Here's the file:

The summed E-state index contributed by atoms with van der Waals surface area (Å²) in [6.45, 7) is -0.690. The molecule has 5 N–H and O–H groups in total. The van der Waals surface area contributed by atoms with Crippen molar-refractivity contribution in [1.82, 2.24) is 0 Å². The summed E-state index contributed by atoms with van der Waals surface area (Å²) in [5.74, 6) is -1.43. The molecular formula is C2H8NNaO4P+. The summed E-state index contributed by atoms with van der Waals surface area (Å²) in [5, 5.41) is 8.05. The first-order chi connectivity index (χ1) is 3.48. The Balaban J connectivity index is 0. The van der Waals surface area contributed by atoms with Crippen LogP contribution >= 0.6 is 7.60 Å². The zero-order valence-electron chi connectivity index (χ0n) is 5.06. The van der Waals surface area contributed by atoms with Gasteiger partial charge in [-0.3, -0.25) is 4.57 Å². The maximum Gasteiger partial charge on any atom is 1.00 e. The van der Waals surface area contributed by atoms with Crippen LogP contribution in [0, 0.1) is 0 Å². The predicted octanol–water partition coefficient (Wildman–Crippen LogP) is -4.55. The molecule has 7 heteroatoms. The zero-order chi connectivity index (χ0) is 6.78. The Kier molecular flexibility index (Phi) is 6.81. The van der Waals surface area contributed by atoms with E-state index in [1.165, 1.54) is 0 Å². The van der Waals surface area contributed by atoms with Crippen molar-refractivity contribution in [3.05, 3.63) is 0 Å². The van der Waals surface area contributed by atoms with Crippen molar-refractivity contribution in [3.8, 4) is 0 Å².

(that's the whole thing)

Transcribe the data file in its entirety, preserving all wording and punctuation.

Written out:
The summed E-state index contributed by atoms with van der Waals surface area (Å²) in [6.45, 7) is -0.690. The molecule has 5 N–H and O–H groups in total. The van der Waals surface area contributed by atoms with Crippen molar-refractivity contribution in [1.82, 2.24) is 0 Å². The summed E-state index contributed by atoms with van der Waals surface area (Å²) in [5.74, 6) is -1.43. The molecular formula is C2H8NNaO4P+. The summed E-state index contributed by atoms with van der Waals surface area (Å²) in [5, 5.41) is 8.05. The first-order chi connectivity index (χ1) is 3.48. The Balaban J connectivity index is 0. The van der Waals surface area contributed by atoms with Crippen LogP contribution >= 0.6 is 7.60 Å². The zero-order valence-electron chi connectivity index (χ0n) is 5.06. The van der Waals surface area contributed by atoms with Gasteiger partial charge in [-0.3, -0.25) is 4.57 Å². The maximum Gasteiger partial charge on any atom is 1.00 e. The van der Waals surface area contributed by atoms with Crippen LogP contribution in [0, 0.1) is 0 Å². The predicted octanol–water partition coefficient (Wildman–Crippen LogP) is -4.55. The molecule has 7 heteroatoms. The zero-order chi connectivity index (χ0) is 6.78. The Kier molecular flexibility index (Phi) is 6.81. The van der Waals surface area contributed by atoms with E-state index in [1.165, 1.54) is 0 Å². The van der Waals surface area contributed by atoms with Crippen molar-refractivity contribution in [3.05, 3.63) is 0 Å². The van der Waals surface area contributed by atoms with Crippen molar-refractivity contribution in [3.8, 4) is 0 Å².